World Food Day celebrates #Foodheroes, like Aylin Yildiz and Ritah Alfred, who work to nourish vulnerable groups in the wake of civil wars, global pandemics, and everyday life. Nutrition is not only about getting food—it is about access to the right nutrients. In 2018, 9.2 percent of the world’s population was food insecure, a statistic that only takes ‘getting food’ into consideration and did not account for the even higher percentage of the world’s population that could not obtain nutritious food.
Today, millions of people globally are surviving mostly on empty calories—plate after plate of rice, cassava, or maize—with very little protein or other nutrients that bodies and brains need for development and performance. Nutritious food is often just too expensive for families to buy or too inaccessible for vulnerable communities to obtain. Around the world, ensuring families have access to safe, nutritious, accessible, and affordable food can be a challenge, and must be a priority.
Unfortunately, today, malnutrition is a child’s worst enemy, responsible for nearly half of all deaths of children under the age of five, claiming almost 3 million lives a year. The deadliest form of malnutrition, known as wasting, impacts nearly 50 million children worldwide. Malnutrition not only affects physiologic health outcomes but also leads to stunted brain development therefore impacting educational opportunities and potential for growth in entire societies.
Although the percentage of the world suffering from malnutrition has halved over the past three decades, continued progress is not guaranteed, and the crisis is far from over. As the COVID-19 pandemic strains global economies, the struggle to obtain nutrient-dense foods and the appropriate health care is exacerbated in low-income and at-risk communities. According to the Global Nutrition Report, in 2017 the United States disbursed US$3.3 billion for global nutrition-related intervention programs through the US Agency for International Development (USAID). That same year, Americans cumulatively were estimated to have spent US$9.1 billion—three times the amount allocated to combating global malnutrition—towards Halloween celebrations. Malnutrition is a global crisis that requires urgent attention and action from foreign assistance donors like the United States.
As a global community, we have the power to forge a new path and alleviate this suffering. Though ready-to-scale, life-saving nutrition interventions — such as the Power 4 — have existed for years, they are still not widely implemented. The Power 4 interventions offer a focused set of priority nutrition interventions that support good nutrition in the critical 1,000 days between a mother’s pregnancy and her child’s second birthday as well as early childhood, saving lives and setting a positive trajectory for that child’s growth and development.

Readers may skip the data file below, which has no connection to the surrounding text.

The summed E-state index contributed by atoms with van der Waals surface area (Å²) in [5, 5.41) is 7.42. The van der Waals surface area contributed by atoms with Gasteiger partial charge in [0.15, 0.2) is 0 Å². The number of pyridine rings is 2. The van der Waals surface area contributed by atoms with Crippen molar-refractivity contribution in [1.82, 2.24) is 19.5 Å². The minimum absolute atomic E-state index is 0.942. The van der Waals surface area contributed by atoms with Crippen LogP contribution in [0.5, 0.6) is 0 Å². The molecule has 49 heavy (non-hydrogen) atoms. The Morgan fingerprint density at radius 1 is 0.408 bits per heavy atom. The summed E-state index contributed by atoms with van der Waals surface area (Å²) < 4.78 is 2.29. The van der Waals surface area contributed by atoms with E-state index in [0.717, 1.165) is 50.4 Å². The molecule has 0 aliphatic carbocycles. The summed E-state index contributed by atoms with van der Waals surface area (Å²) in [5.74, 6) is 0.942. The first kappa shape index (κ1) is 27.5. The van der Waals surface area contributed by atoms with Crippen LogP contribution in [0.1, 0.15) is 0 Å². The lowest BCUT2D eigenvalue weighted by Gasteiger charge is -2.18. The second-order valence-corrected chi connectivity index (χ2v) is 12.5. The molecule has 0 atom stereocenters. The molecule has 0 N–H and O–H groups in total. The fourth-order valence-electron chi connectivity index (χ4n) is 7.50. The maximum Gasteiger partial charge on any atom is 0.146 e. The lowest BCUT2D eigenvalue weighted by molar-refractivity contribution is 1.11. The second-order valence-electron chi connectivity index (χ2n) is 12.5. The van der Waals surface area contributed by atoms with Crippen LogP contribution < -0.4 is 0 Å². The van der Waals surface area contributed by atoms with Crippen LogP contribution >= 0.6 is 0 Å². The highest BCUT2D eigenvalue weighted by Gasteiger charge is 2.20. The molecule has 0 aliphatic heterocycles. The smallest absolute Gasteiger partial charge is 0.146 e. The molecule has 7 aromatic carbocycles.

Solving malnutrition and ending global hunger may seem like a colossal task, but as a global community, we’ve achieved far greater feats. Smart investments in nutrition support or food fortification programs can ensure children are getting sufficient nourishment for stronger health outcomes. Observances like World Food Day are crucial to raising awareness for a preventable tragedy that could save millions of lives annually. Despite the increase in funding allocations year over year, the scale and severity of need to fully fund global nutrition efforts remains unmet.
This World Food Day, we are calling attention to the need to elevate nutrition as a global policy and funding priority. Before the COVID-19 pandemic, malnutrition was already a global emergency, threatening the lives and development of millions of children around the world. The pandemic has taken this global crisis to unfathomable levels. And while the economic effects of COVID-19 will be temporary for many, for children who experience malnutrition during the critical 1,000 day window will endure the effects of this pandemic for a lifetime. This unprecedented moment requires unprecedented response, from all actors. Heightened leadership from foreign assistance donors, like the United States and the United Kingdom, is especially critical.
The global COVID-19 pandemic has set progress in the fight against global malnutrition back by many years. This World Food Day, we celebrate the possibility that we can still end the crisis of global malnutrition in our lifetimes, recognizing that doing so will require bold action that must start now.
Together with the International Rescue Committee, CARE, 1,000 Days, HarvestPlus, Bread for the World, RESULTS Canada, KANCO, Concern Worldwide, Save the Children, World Vision, Action Against Hunger, we call attention to the deep, and increasing, need for nutrition funding:
“Funding commitments to nutrition should be increased immediately through fulfillment of the UN’s Global Humanitarian Response Plan. And over the long-term, donors need to significantly increase long term funding commitments to nutrition: global donors should make strong commitments to address nutrition needs at next year’s Nutrition for Growth summit, including a doubling for nutrition-specific interventions like acute malnutrition treatment.”